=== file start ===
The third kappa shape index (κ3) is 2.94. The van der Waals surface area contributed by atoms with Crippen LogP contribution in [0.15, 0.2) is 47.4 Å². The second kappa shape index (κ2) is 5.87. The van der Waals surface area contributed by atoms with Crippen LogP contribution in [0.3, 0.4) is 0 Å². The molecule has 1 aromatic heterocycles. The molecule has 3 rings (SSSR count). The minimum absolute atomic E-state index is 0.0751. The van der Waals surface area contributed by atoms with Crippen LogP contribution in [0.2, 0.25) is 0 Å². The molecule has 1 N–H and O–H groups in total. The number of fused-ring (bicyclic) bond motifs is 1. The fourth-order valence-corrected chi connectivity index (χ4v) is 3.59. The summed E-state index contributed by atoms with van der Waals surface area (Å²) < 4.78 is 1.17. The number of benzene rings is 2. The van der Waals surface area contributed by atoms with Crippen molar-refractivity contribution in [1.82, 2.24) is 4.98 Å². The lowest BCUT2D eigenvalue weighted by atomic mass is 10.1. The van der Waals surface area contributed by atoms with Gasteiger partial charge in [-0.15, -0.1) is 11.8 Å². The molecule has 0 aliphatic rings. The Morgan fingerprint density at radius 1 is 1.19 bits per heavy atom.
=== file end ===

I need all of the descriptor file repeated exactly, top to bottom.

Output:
The third kappa shape index (κ3) is 2.94. The van der Waals surface area contributed by atoms with Crippen LogP contribution in [0.15, 0.2) is 47.4 Å². The second kappa shape index (κ2) is 5.87. The van der Waals surface area contributed by atoms with Crippen LogP contribution in [0.3, 0.4) is 0 Å². The molecule has 1 aromatic heterocycles. The molecule has 3 rings (SSSR count). The minimum absolute atomic E-state index is 0.0751. The van der Waals surface area contributed by atoms with Crippen LogP contribution in [0.2, 0.25) is 0 Å². The molecule has 1 N–H and O–H groups in total. The number of fused-ring (bicyclic) bond motifs is 1. The fourth-order valence-corrected chi connectivity index (χ4v) is 3.59. The summed E-state index contributed by atoms with van der Waals surface area (Å²) < 4.78 is 1.17. The number of benzene rings is 2. The van der Waals surface area contributed by atoms with Crippen molar-refractivity contribution in [1.82, 2.24) is 4.98 Å². The lowest BCUT2D eigenvalue weighted by atomic mass is 10.1. The van der Waals surface area contributed by atoms with Gasteiger partial charge in [-0.15, -0.1) is 11.8 Å². The molecule has 0 aliphatic rings. The Morgan fingerprint density at radius 1 is 1.19 bits per heavy atom.